One thing I noticed was that the audience was filled with a lot of young people, something rarely seen at these festivals as it is more common to see people middle aged and above. I loved that our panelists noticed too and addressed that because of their personal and public fights over the decades kids now are freer to be who they are without the shame and guilt they felt, nor the pressure to change themselves.

The session was very personal and intimate and each of the panel’s personal histories were tragic and fascinating. Anthony Venn-Brown has the sad honour of being the oldest survivor of conversion therapy in the world which I was so surprised at and it certainly says a lot about the effect on those who undergo it. Anthony was fascinating to listen to as he spoke about how gay was never gay, it was sexual deviant, something that would get you jailed or institutionalised.

Marguerite asked great questions and one I was particular interested in was how important it was to write about conversion therapy. James said it was important because it combats ignorance, stories are important for doing that. But Anthony said something which I found myself agreeing with, he said that writing is not healing, it is retraumatising. Of course every story is different and I can see how maybe writing about it lets you see things in a different light, but having to draw on those feelings and events that you work so hard to get through seems like such a painful and brave thing to do. But from that Anthony also said was that there wasn’t a single story prior to 2004. Now we have more stories and movies and experiences that tell us why this is so terrible and the struggle that so many LGBTQI people have gone through for decades and for centuries.

The end of the session ended on a bittersweet moment with an audience question asking where do we as a society go from here. Marguerite made a great point saying that with only one state actually banning conversion therapy and the issue of marriage equality being reduced to a postal vote, there is evidently a long way to go. Stuart said that every new generation needs to stand on the shoulders of the previous generation, women and minority groups alike. People need to be careful because rights so can casually be taken away. There is always progress but there is always push back and it is up to everyone to keep fighting.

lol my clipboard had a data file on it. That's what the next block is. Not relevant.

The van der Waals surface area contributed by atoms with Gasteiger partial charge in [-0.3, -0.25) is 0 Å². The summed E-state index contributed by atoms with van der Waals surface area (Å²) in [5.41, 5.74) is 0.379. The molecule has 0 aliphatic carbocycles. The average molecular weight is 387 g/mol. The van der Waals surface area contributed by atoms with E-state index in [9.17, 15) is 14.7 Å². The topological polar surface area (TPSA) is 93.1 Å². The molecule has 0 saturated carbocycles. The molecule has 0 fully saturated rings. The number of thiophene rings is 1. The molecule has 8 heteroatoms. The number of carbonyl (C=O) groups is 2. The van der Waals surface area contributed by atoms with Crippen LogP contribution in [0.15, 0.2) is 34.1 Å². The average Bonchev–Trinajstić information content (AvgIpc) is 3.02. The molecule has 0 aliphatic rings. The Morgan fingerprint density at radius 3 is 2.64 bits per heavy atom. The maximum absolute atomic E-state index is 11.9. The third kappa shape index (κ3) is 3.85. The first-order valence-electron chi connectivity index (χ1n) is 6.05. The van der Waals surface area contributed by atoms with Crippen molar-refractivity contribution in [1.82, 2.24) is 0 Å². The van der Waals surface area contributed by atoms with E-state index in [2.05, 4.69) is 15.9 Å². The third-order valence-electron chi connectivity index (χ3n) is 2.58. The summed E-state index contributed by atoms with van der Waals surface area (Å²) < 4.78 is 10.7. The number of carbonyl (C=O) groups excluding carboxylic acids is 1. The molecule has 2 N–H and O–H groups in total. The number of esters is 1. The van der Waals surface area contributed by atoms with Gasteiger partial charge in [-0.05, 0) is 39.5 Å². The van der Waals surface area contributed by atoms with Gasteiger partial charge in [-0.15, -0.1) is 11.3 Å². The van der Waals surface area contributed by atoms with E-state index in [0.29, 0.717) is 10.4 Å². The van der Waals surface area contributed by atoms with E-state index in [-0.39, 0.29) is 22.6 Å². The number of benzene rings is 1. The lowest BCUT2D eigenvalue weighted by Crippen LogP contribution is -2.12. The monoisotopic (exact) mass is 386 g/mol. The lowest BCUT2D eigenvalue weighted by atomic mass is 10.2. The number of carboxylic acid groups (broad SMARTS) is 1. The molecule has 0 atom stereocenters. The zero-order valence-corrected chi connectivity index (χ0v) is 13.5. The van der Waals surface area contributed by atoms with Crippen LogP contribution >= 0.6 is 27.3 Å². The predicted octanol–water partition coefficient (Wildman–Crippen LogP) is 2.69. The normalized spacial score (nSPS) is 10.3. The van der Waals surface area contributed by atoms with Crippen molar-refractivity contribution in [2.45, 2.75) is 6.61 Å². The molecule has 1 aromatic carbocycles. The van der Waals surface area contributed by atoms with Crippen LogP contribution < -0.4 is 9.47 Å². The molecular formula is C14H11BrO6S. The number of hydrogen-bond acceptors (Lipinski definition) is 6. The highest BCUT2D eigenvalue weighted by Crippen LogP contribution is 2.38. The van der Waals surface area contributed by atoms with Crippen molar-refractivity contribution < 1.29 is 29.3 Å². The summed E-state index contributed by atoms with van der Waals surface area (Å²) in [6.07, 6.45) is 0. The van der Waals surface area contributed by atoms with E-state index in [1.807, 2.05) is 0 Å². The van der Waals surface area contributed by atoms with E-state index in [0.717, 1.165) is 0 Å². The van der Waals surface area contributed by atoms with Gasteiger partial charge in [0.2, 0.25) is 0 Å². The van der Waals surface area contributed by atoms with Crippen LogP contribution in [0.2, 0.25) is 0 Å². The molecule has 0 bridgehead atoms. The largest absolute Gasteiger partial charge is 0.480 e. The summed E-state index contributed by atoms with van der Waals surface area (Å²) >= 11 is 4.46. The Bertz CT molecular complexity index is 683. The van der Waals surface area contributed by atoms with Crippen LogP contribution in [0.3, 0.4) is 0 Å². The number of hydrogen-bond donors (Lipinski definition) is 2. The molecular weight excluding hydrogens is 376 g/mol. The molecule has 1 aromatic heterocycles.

After such an emotionally charged session I went to something seemingly just as emotional, but wasn’t quite in the end: Stories of Resilience. Annabel Smith spoke with Rick Morton, Mira Atkinson, and Heather Morris about their works in writing about trauma. Each panelist read passages from their books and Annabel asked wonderfully insightful questions about each of the panel dealt with their trauma and how they ended up writing about it. Mira wrote to explore how trauma isn’t personal while Rick wrote that it is personal but people experience different trauma from the same experiences. Heather mentioned that with trauma people from all over end up becoming your family, it is a shared humanity, something you’re not going to get anywhere else.

Mira made the excellent point the resilience isn’t survival and spoke of the danger of being self-congratulatory about reliance. Annabel’s questions were sharp but gentle as she asked the panel if they knew what they were digging through. Rick’s answer was that if he had written it earlier it would have a different tone, one of hate and spite instead of his attempt at light humour. Mira told us that writing was not cathartic and that it was hard to articulate trauma. Rick also pointed out that the more you try to remember something the more it degrades, there are no pure memories. I enjoyed listening to each of them speak, especially with the range of themes and subjects in their books. Overall it was an interesting panel and one that accompanied my previous session quite well. I had taken a chance on this panel to gain some insights and I came away with admiration for the strength each of the panelists had in telling these stories whether they were their own or someone else’s.